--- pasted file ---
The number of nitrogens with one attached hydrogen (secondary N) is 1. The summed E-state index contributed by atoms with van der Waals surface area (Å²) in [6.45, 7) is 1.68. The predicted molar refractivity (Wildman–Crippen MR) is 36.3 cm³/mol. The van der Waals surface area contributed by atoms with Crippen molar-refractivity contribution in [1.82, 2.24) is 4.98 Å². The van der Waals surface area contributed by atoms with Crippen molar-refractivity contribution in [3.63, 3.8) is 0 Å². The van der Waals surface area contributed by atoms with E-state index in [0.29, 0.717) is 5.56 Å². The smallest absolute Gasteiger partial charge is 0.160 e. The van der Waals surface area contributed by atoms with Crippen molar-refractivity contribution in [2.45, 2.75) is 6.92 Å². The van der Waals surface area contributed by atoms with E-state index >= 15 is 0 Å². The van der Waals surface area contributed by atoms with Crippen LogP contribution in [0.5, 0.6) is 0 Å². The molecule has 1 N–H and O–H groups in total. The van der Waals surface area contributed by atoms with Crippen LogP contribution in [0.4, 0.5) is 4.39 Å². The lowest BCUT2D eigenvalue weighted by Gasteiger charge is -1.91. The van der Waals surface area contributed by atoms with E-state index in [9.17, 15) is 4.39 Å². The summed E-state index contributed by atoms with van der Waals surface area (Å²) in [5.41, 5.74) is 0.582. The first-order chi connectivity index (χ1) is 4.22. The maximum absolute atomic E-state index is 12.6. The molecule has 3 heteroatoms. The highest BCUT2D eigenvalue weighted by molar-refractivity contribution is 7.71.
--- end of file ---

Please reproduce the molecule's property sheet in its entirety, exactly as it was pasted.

The number of nitrogens with one attached hydrogen (secondary N) is 1. The summed E-state index contributed by atoms with van der Waals surface area (Å²) in [6.45, 7) is 1.68. The predicted molar refractivity (Wildman–Crippen MR) is 36.3 cm³/mol. The van der Waals surface area contributed by atoms with Crippen molar-refractivity contribution in [1.82, 2.24) is 4.98 Å². The van der Waals surface area contributed by atoms with Crippen molar-refractivity contribution in [3.63, 3.8) is 0 Å². The van der Waals surface area contributed by atoms with E-state index in [0.29, 0.717) is 5.56 Å². The smallest absolute Gasteiger partial charge is 0.160 e. The van der Waals surface area contributed by atoms with Crippen molar-refractivity contribution in [2.45, 2.75) is 6.92 Å². The van der Waals surface area contributed by atoms with E-state index >= 15 is 0 Å². The van der Waals surface area contributed by atoms with Crippen LogP contribution in [0.5, 0.6) is 0 Å². The molecule has 1 N–H and O–H groups in total. The van der Waals surface area contributed by atoms with Crippen LogP contribution in [0.4, 0.5) is 4.39 Å². The lowest BCUT2D eigenvalue weighted by Gasteiger charge is -1.91. The van der Waals surface area contributed by atoms with E-state index in [9.17, 15) is 4.39 Å². The summed E-state index contributed by atoms with van der Waals surface area (Å²) in [5.41, 5.74) is 0.582. The first-order chi connectivity index (χ1) is 4.22. The maximum absolute atomic E-state index is 12.6. The molecule has 3 heteroatoms. The highest BCUT2D eigenvalue weighted by molar-refractivity contribution is 7.71.